The term complex repeat usually describes any genomic repeat that doesn't consist of low complexity/low entropy sequence. Noncoding RNAs, such as rRNAs and tRNAs, comprise one commonly encountered class of complex repeat, but because they have known important functions, they are often not lumped together with the rest of the repeats. The term complex repeat can also denote some form of mobile genetic element or selfish DNA (a phrase coined by Francis Crick). These entities are a bit like the fleas and ticks of the genome: they copy and spread themselves within and between genomes and are generally believed to do little for the host genome. Selfish DNAs are usually further classified into three subcategories: transposons, retroviruses, and retrotransposons. If you see these names in a BLAST report, you may need to use a repeat filter.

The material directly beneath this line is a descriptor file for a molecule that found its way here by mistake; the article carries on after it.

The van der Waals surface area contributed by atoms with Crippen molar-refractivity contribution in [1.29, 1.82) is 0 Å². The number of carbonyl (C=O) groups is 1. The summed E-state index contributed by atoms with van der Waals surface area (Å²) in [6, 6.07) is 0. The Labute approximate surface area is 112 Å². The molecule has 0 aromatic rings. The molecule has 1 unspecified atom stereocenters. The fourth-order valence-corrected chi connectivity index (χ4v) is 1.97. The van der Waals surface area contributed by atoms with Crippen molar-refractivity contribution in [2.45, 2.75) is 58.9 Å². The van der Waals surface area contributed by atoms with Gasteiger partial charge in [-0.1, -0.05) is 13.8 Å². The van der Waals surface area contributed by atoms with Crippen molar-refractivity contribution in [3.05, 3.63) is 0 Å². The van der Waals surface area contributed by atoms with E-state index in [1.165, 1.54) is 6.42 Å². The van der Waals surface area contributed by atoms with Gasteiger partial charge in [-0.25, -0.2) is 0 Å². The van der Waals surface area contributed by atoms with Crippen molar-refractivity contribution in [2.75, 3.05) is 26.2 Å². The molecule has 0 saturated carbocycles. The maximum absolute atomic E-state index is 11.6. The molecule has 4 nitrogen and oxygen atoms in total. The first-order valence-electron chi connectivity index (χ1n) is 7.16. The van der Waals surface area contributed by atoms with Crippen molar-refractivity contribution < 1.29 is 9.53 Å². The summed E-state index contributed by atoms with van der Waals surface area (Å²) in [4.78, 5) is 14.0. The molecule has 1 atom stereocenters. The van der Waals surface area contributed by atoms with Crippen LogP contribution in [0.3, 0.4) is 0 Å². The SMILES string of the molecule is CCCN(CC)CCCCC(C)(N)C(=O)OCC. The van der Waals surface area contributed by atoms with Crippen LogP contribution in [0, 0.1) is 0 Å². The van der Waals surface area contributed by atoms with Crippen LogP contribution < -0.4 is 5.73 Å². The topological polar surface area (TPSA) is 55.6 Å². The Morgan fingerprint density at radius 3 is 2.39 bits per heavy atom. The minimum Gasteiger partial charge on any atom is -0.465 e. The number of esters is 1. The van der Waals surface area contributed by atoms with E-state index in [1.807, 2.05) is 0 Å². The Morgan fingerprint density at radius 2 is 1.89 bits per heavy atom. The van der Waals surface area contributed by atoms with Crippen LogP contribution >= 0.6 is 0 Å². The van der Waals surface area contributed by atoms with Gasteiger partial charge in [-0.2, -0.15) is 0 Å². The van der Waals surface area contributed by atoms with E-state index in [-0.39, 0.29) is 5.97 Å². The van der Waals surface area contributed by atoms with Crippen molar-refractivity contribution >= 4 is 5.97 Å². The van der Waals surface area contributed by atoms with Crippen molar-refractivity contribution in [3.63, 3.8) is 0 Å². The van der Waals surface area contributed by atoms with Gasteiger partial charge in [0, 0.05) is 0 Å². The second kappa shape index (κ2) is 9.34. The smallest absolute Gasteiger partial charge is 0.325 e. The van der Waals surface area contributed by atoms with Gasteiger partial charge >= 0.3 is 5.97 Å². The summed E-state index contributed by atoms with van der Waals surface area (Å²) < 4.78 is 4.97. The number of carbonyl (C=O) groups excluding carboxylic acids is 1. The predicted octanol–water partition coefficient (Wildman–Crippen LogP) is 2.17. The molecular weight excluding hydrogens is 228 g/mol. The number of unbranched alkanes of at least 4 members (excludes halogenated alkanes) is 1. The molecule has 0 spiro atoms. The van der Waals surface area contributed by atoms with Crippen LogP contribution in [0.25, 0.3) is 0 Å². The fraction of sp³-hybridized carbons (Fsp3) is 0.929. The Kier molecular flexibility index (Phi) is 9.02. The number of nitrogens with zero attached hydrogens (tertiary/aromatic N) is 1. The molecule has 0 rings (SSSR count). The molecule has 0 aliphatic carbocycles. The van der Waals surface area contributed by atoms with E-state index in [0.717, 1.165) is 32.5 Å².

2.3.5 Pseudogenes